Tuesday, 27 November 2007


It would appear that this is rather more than a cold. I hesitate to call it flu, but I do have my suspicions. I have knit no more one or two rounds on a sock, which is probably quite a good indicator of how I am feeling. Surely it cannot last much longer, though.

A random thought here - regarding joining in the round, as at the beginning of a top down sock. I like long tail cast on in almost every situation, and for years I have been starting it with a slip knot, without ever really thinking about it. Recently I tried it without the slip knot - just a twisted loop at the beginning - and my goodness, what an improvement at the top of a sock

I've tried lots of methods of joining in the round. Working a couple of stitches with both the yarn tail and the working yarn held together, and crossing over the last and first stitches cast on - these are probably my favourite methods. Sometimes I've used both of them together. But the join has never looked as good as I would like.

Well, I think I have it sorted now. Long tail cast on, with no slip knot, just a twisted loop to start. Bring the first stitch cast on across to the RH needle, take the last stitch cast on over the top of the first stitch, across to the LH needle. And that is all. Knit on.

I still haven't heard anything more about the job interview. I am really on tenterhooks about this. On the one hand, it is good that they aren't calling me in for an interview right now because I certainly am not feeling very well. On the other hand, I really want the position....

It did take a degree of consideration, actually, thinking about returning to work. I've effectively been retired now for four years. I stopped work back in 2003 when I had a period of ill health following a broken ankle that didn't want to mend - I had a PE, and it put me completely out of action pretty effectively for a good while. But now I can think about a return to work, you see.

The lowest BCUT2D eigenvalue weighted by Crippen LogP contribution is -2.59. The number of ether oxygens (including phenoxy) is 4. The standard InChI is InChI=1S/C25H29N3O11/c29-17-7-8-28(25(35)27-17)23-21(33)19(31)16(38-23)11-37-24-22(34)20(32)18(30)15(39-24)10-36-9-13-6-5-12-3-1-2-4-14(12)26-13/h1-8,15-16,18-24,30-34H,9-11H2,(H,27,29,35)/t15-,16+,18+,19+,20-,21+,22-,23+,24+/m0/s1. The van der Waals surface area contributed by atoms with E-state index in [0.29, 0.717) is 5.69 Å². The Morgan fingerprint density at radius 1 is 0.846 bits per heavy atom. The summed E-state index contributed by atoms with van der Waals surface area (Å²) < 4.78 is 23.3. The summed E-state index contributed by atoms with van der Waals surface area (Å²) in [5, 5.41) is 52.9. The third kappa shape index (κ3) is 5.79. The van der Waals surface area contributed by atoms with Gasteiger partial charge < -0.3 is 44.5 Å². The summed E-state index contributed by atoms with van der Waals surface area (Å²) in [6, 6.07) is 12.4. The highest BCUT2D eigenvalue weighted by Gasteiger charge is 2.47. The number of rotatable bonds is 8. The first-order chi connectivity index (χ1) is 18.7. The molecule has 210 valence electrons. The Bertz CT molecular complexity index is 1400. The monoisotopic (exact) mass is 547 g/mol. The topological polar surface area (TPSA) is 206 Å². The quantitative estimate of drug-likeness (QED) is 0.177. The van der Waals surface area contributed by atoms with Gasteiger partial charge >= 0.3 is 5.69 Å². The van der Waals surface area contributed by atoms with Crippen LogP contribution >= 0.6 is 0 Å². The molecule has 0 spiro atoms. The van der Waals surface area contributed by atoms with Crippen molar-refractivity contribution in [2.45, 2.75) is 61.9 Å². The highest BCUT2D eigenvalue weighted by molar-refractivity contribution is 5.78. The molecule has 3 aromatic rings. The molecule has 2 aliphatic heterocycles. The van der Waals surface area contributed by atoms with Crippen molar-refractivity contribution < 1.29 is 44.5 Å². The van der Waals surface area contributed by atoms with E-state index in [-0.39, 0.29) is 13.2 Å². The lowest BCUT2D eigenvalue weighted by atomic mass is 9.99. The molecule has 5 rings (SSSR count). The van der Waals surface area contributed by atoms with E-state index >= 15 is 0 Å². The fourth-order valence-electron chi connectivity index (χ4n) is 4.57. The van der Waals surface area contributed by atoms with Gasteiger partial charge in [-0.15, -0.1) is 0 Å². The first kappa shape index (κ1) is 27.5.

Anonymous said...

Wow, that's quite a story, well done young man, and well done you, for being able to support him to be able to grow his independence again.I usually read your blog for the knitting content,but can relate a bit to this as I had a friend who had a similar thing happen to her son...(He is independent, married and with a child now!) I am a nurse, and yes, I knew there was no support, as there is no support for a lot of things...though that's not a good enough excuse. Headway run a home near me for brain-injured adults, and I am familiar with some of their work through my previous job. I think you are probably key in your son's recovery, not just by how you have been since his accident, but also what you gave him during his upbringing which has helped equip him to make the recovery he has. My heart goes out to you. Very best wishes to you all. Fran (Have to stay anon, as no blog!)

Kai said...

*hugs* My heart goes out to you. You're a great person Fiona. Wishing you all the best and hoping that everything works out as you want it.

Queen of the froggers said...

Well you certainly deserve that job! I hope you get an interview when you are better. As Fran said, family love and support was probably key to your son being where he is now. Best wishes to you. x

Lindsey said...

Oh, Fiona. So nice to hear that your son is doing so well, but I can't even imagine how hard all this must have been on you and your family.

I can't believe there is so little NHS support for care and treatment of brain injuries. I have a student who sustained a brain injury several years ago. I didn't know him before it, but by all accounts he was a completely different kid afterward. He is doing well today, but only after lots of support from home, from therapists, doctors, tutors, etc. That support has clearly been a vital and necessary part of his recovery. How terrible that this isn't the standard for everyone.

*Hugs* to you, and good luck with the job!